3 organizing lessons from Seattle's fast food strike

What community organizers can learn from the Seattle strike that's gone national.
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Strikers outside a downtown Seattle Specialty's

What community organizers can learn from the Seattle strike that's gone national.

I love a good burger as much as anybody. And I love a good bargain. But I cannot understand all the criticism of fast food and hospitality workers’ strikes for better pay last week. 

These strikes are a learning opportunity for the rest of us. A chance to understand workplace conditions, corporations’ public relations vulnerability and politicians’ pre-election desperation. Which is why I spoke with fast food workers at last Thursday's protest to understand the lessons they've learned about organizing for social justice:

1. Organizing for social change changes the organizer.

Carde Boles, who supports himself and his daughter, works at a fast food burger chain. He describes himself as a hard worker, saying, “I like to work hard. It makes the day go faster.” At work, he finds things to keep busy, like scrubbing the dining area floor when he notices it’s dirty. But he doesn’t feel appreciated or respected.

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Carde Boles (left) with fellow striker Juanita Porter. 

Thank yous are few and far between. Worse, his hours can be (and have been) slashed for no apparent reason. For Boles, the strike is about more than changing the pay scale. It is also about changing how fast food workers are treated. And during the three and a half months he has been involved with the fast food workers' campaign, he has noticed a change – in himself. Boles said that since his first strike, “I’ve stood up for myself at work.”   

2. We’re all in this together.

Karl Balogh, a 20-something who supports himself, works at Arby’s in Tacoma. During our brief chat, he rattled off some of his reasons for participating in the fast food workers’ campaign:

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Low pay: Balogh works 70 hours per week so that he doesn’t have to choose between rent and groceries,

The injustice of income inequality: CEOs of big corporations are living large on the backs of underpaid workers and taxpayers who subsidize workers’ health care and food assistance.

Inadequate employer-provided health insurance: Balogh says that his “covers enough to get [you] a diagnosis, but you’d better hope that nothing’s wrong.” In Balogh's case, while getting a diagnosis led to needed medical treatment, it also resulted in a $4,000 medical bill he is struggling to pay. What, he wonders, will he do if he needs additional treatment?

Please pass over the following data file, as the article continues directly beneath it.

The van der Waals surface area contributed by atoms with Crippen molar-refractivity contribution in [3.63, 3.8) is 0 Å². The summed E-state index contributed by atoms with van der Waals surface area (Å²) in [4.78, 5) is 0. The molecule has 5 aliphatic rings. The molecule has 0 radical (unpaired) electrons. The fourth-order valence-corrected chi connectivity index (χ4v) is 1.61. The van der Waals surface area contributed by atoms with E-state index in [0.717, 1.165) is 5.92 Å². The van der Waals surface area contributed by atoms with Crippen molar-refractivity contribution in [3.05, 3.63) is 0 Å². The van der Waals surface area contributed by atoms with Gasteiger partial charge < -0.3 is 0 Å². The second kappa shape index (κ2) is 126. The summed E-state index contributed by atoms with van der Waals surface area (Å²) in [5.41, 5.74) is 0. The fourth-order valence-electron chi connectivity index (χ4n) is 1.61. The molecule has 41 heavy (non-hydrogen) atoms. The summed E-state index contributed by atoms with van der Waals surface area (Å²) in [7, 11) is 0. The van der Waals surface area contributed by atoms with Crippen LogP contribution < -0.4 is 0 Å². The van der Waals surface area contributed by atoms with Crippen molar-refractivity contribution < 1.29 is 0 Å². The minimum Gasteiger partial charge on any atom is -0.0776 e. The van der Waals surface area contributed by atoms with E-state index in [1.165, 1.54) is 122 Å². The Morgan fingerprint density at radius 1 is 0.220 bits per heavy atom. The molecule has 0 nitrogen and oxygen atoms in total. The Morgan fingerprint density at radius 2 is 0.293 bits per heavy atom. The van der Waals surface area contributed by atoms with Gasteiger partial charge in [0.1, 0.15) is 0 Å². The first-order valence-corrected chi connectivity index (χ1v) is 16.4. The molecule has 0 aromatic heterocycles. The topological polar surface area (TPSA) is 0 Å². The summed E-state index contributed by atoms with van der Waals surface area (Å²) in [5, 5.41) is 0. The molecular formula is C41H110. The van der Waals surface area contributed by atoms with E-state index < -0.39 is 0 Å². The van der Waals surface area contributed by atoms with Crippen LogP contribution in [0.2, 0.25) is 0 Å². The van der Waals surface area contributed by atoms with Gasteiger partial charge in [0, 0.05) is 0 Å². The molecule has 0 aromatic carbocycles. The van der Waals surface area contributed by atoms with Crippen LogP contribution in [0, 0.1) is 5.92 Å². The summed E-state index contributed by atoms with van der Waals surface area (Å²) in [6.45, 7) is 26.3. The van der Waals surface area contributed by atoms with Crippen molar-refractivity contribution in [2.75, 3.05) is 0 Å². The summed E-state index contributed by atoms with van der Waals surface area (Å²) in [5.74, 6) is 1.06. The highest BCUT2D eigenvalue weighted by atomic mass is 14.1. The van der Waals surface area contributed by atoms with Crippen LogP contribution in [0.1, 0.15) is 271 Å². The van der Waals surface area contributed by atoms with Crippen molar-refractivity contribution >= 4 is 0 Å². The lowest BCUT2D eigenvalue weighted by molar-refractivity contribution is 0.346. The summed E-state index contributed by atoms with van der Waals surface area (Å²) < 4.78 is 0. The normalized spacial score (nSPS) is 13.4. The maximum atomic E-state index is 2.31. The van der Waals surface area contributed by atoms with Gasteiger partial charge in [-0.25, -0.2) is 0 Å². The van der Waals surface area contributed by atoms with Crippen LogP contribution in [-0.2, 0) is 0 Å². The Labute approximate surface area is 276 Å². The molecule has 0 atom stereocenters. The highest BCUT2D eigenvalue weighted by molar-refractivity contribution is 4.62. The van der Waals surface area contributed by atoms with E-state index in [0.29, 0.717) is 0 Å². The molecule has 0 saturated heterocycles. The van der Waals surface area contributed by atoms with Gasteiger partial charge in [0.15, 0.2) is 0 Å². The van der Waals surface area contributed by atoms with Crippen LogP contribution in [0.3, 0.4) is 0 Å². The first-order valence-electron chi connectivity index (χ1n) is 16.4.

As we talked, Balogh scanned the crowd, pointing out the presence of a contingent of Walmart workers. “I’m thinking about going to the Walmart strike,” he told me. Why? “Because we’re all fighting for the same thing.”

It's not just fast food workers who have an interest in promoting living wages and respectful, dignified working conditions. What would happen if child care workers, truck drivers, taxi drivers, nonprofit employees, maintenance people, home health care workers, teachers, teachers’ aides and other people losing income and benefits by becoming part-timers, free-lancers, contractors … and the parents they have moved back in with …  What if more of us showed up at fast food workers’ rallies, Walmart protests and teachers’ protests?  

3. Good things come to those who wait.

“It’s gonna take time.” This is what Boles says when I ask what he would say to other fast food workers who might be thinking about striking. He adds that organizing is not different from the many other things in life that take time and are worth the wait.

This is an important lesson for organizers, present and future. So that if and when you find yourself organizing for better wages, you don’t sabotage your own campaign with unrealistic expectations. So that yours is not the organization that runs a powerful campaign for better jobs and gives up after three months, mistakenly believing you had lost, when it would be more accurate to say that you simply had not yet won.


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